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The continuing quest to use nuclear fusion for the world’s energy demand: CORDIS attends the 11th World Conference of Science Journalists

What weighs 23 000 tonnes and has a potential temperature of 150 million °C? Literally, it’s the new star of the energy world, the ITER reactor.

Industrial Technologies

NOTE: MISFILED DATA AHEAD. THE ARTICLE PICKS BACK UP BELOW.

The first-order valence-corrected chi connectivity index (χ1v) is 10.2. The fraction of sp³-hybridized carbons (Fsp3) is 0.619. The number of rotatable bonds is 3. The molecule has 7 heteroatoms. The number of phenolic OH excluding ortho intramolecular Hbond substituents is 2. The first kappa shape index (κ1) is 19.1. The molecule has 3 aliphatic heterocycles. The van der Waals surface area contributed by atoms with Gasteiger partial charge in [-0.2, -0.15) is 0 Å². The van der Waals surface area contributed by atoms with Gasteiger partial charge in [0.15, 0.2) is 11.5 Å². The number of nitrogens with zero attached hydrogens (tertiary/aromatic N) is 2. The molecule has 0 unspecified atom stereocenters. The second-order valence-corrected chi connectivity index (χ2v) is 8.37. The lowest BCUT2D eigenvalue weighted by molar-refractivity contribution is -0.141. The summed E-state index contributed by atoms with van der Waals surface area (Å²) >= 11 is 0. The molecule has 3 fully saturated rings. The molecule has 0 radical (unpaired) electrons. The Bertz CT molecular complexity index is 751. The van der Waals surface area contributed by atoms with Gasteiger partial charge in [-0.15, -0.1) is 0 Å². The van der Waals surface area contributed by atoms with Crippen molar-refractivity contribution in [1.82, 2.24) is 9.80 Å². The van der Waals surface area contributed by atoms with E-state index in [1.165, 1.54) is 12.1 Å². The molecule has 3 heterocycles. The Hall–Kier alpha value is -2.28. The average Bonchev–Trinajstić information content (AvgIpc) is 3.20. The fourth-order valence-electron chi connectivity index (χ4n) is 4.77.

Dr Bernard Bigot, ITER Organization Director-General (DG), sits alone on the stage, the star machine backdrop rising behind him at the site in Provence, France. He was formerly director of the French Commission for Atomic Energy, the CEA, and has been leading the world’s most expensive project ITER as a world expert on nuclear fusion since 2015. ITER is an international collaboration of the EU, China, India, Japan, Korea, Russia and the United States, half the population of the world. All the members are involved in the building of the reactor, the culmination of decades of research and design. Ready to react The ITER machine, a tokamak, will fuse light atoms into heavier ones, like the reactions at the core of the Sun and stars. The fuel is hydrogen, specifically ‘heavy’ atoms of the element: deuterium and tritium. Dr Bigot exclaims: “One gramme of the fuel will generate as much energy as 8 tonnes of fossil fuels. We will go to a higher temperature than in the Sun with more acceleration and more energy expended.” Little wonder then that nuclear fusion is heralded as the saviour against global warming and pollution associated with burning carbon-based material from plant and animal remains. Three generations of physicists have worked to make the ITER Tokamak a reality. Previous tokamaks were too cool so there was not enough plasma formation and not enough (atomic) collisions. The timeline DG Bigot outlines seems a long way off, but: “In March 2020, the reactor will be ready to operate … the first plasma where fusion will occur will be formed in 2025 … and in 2035, the temperature at the plasma core with self-sustaining plasma will be 150 million °C,” he declares passionately. Statistics out of this world and more to come from the unknown There will be a total of 100 000 km niobium wire used in the structure, enough to wrap around the Earth twice. Each of the coils is 20 m long and produced to an accuracy of 0.2 mm! Referring to the massive collaboration in one project: “One country on its own couldn’t manage this,” Dr Bigot declares with emotion. Aware that there are still many unknowns for nuclear fusion, Dr Bigot states openly that there will be unexpected events in the reactor. Just one example: “High energy particles are produced in the fusion reaction. The material used to absorb this energy, niobium, may not be good enough, so we possibly have to invent new materials. We are inventing new materials,” he emphasises. Dr Bigot sums up: “My dream is that we will do the best we can so fusion will work and it will offer some surprises … We will fulfil the expectations of the ITER project and make fusion a reality.”